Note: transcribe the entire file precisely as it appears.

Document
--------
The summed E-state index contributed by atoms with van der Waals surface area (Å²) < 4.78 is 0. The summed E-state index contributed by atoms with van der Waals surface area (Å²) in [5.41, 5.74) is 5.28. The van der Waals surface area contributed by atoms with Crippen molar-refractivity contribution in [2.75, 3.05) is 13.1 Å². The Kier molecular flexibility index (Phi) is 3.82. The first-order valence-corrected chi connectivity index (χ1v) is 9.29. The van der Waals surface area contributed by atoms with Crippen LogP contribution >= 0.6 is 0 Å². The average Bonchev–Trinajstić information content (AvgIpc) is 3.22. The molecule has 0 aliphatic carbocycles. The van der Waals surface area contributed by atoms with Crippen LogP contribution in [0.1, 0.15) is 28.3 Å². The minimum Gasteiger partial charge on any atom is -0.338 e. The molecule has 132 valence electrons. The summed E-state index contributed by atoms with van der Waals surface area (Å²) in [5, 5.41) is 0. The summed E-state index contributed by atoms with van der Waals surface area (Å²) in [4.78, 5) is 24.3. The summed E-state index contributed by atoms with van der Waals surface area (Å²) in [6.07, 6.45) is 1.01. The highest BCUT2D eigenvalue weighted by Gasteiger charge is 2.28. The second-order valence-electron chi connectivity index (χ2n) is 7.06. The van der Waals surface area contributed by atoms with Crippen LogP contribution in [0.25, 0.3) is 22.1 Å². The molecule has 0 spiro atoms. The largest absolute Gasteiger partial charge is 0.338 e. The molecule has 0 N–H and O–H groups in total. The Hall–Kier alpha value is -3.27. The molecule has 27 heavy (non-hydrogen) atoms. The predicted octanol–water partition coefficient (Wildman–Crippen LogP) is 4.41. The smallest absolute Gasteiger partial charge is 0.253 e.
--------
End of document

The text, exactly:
The summed E-state index contributed by atoms with van der Waals surface area (Å²) < 4.78 is 0. The summed E-state index contributed by atoms with van der Waals surface area (Å²) in [5.41, 5.74) is 5.28. The van der Waals surface area contributed by atoms with Crippen molar-refractivity contribution in [2.75, 3.05) is 13.1 Å². The Kier molecular flexibility index (Phi) is 3.82. The first-order valence-corrected chi connectivity index (χ1v) is 9.29. The van der Waals surface area contributed by atoms with Crippen LogP contribution >= 0.6 is 0 Å². The average Bonchev–Trinajstić information content (AvgIpc) is 3.22. The molecule has 0 aliphatic carbocycles. The van der Waals surface area contributed by atoms with Crippen LogP contribution in [0.1, 0.15) is 28.3 Å². The minimum Gasteiger partial charge on any atom is -0.338 e. The molecule has 132 valence electrons. The summed E-state index contributed by atoms with van der Waals surface area (Å²) in [5, 5.41) is 0. The summed E-state index contributed by atoms with van der Waals surface area (Å²) in [4.78, 5) is 24.3. The summed E-state index contributed by atoms with van der Waals surface area (Å²) in [6.07, 6.45) is 1.01. The highest BCUT2D eigenvalue weighted by Gasteiger charge is 2.28. The second-order valence-electron chi connectivity index (χ2n) is 7.06. The van der Waals surface area contributed by atoms with Crippen LogP contribution in [0.25, 0.3) is 22.1 Å². The molecule has 0 spiro atoms. The largest absolute Gasteiger partial charge is 0.338 e. The molecule has 0 N–H and O–H groups in total. The Hall–Kier alpha value is -3.27. The molecule has 27 heavy (non-hydrogen) atoms. The predicted octanol–water partition coefficient (Wildman–Crippen LogP) is 4.41. The smallest absolute Gasteiger partial charge is 0.253 e.